The first raised bed
There it is. The first raised bed. I built it myself. From wood. Shocking, yes? It's twelve feet long by four wide, and, not knowing any better, I filled it with topsoil and compost purchased in 1 cubic foot bags from Home Depot. That was nearly fifty bags of soil. The soil itself is fine, but what a pain in the ass. And expensive. Oh, and there's no weed barrier. The surface of the soil is netted with bermuda grass a month after this photo.
Now with lots of new friends
As you can see, we added a lot more. There are now five total, including the original. Of the four new beds, I only actually had to build one of them, from scrap wood found around the property and the old porch. One of the beds is a repurposed sandbox, and the last two were found leaning against the fence out behind the garage. Old, weathered, and slightly rotted, in one case, but they still hold the soil in.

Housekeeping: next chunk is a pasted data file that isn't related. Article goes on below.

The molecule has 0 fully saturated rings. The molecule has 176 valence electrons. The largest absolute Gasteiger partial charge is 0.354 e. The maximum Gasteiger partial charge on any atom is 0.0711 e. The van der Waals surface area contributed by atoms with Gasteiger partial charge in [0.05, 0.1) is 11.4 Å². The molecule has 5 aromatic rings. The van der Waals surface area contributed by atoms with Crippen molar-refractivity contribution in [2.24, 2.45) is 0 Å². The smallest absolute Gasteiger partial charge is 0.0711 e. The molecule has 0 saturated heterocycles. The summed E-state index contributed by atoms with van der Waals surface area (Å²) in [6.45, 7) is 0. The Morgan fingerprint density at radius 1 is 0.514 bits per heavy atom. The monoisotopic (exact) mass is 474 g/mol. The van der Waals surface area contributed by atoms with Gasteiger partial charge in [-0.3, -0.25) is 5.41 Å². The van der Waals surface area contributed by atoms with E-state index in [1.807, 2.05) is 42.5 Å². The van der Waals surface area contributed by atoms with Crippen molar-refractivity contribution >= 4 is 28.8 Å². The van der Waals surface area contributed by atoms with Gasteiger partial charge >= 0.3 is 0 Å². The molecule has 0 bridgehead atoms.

Of course, this is huge amount of growing area. Naturally, I rolled over two half-barrels that were rotting in the back.
Lots of drip irrigation
Of course, plants like water. Here in San Diego county, we can't rely on rain, and I won't rely on hand watering. I'm lazy. So my dad came over and we installed some irrigation. In the second picture above you can see the pipes sticking out the ground. They pop up a little far from the beds for my taste, but I had already dug the trench.
As for the drip irrigation, I've found that while it can be fun to put together, like tinkertoys, it can also be just stupidly complicated. I won't mess with the quarter inch tubes anymore. But how do you get the water right where it needs to be? Isn't that the whole point of drip irrigation?
As far as I'm concerned, the point of drip irrigation is to use less water than a sprinkler as well as water directly on the surface. Besides, the soil will soak up the water beneath the surface, even if the surface itself is a little dry. Then why not just use a soaker hose? Because the stuff can be fun to play with.